Gerald Arthur Friend, Petitioner-appellant, v. James Blodgett, Superintendent, Respondent-appellee, 959 F.2d 240 (9th Cir. 1992)Annotate this Case
Before HUG, O'SCANNLAIN and TROTT, Circuit Judges.
Gerald Arthur Friend, a Washington state prisoner, appeals pro se the district court's dismissal of his 28 U.S.C. § 2254 habeas corpus petition. We review de novo, Norris v. Risley, 878 F.2d 1178, 1180 (9th Cir. 1989), and we affirm.
On October 26, 1960, Friend pleaded guilty to first degree rape. In 1965, Friend filed his first federal habeas petition and alleged that his plea was unconstitutional because the state breached its promise that in exchange for pleading guilty, Friend would be enrolled in a sexual psychopath program. The district court denied the 1965 petition, and both the district court and this court denied Friend's request for a certificate of probable cause. In 1989, Friend filed his second federal habeas petition and alleged that his plea was not voluntary and intelligent because (1) he was not mentally competent to enter a guilty plea due to his low intelligence and schizoid personality; and (2) the state breached the plea agreement.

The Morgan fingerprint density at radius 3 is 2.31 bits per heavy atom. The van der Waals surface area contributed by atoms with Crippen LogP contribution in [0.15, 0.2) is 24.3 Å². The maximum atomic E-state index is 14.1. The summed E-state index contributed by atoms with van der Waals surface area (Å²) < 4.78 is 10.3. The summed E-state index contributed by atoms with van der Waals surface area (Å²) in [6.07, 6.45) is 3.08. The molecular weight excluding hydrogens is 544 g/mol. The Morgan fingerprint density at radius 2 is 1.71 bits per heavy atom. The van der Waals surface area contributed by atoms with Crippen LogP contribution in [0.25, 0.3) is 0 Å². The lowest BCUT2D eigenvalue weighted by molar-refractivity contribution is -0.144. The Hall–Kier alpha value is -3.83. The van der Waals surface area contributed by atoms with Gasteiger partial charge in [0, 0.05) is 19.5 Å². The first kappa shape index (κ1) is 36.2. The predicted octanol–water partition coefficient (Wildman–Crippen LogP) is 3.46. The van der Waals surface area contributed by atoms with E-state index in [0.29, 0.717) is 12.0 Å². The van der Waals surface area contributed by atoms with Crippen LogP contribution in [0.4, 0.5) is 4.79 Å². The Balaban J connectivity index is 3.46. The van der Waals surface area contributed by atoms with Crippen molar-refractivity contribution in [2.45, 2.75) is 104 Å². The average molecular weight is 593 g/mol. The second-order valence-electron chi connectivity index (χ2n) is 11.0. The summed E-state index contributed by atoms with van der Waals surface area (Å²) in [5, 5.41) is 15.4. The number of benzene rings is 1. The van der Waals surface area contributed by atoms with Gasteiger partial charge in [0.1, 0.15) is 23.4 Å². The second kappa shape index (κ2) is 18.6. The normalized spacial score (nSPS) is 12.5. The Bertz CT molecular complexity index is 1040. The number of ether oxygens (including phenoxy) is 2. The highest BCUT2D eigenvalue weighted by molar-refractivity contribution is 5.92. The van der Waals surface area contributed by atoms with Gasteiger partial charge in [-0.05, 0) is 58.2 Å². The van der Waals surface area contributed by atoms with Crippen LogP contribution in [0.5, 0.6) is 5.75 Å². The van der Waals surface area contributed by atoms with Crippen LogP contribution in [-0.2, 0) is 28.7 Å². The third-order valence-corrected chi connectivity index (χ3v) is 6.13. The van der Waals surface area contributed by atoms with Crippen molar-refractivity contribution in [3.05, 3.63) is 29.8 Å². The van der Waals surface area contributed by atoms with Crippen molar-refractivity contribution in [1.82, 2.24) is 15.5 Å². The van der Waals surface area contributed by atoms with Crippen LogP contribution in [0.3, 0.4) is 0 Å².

The district court did not err by dismissing Friend's habeas petition as delayed and successive without holding a hearing or appointing counsel to represent him. Friend raised the claim that the state breached the plea agreement in his 1965 petition, and this claim was determined adversely to him on the merits. See Sanders v. United States, 373 U.S. 1, 15-16 (1963); Rule 9(b), Rules Governing Section 2254 Cases, 28 U.S.C. foll. § 2254.1 Moreover, the ends of justice would not be served by reaching the merits of this claim again because Friend has made no colorable showing of factual innocence. See Kuhlmann v. Wilson, 477 U.S. 436, 454 (1986) (plurality opinion). Finally, Friend's claim that he was not mentally competent to plead guilty was properly dismissed under Rule 9(a) of the Rules Governing Section 2254 Cases because his twenty-nine year delay in raising this claim has prejudiced the state's ability to respond. See Harris v. Vasquez, 949 F.2d 1497, 1510-11 (9th Cir. 1991), cert. denied, 112 S. Ct. 1275 (1992).
The panel unanimously finds this case suitable for decision without oral argument. Fed. R. App. P. 34(a); 9th Cir.R. 34-4
This disposition is not appropriate for publication and may not be cited to or by the courts of this circuit except as provided by 9th Cir.R. 36-3
Contrary to Friend's argument, the district court was not required to hold an evidentiary hearing in order to render a determination on the merits of his 1965 petition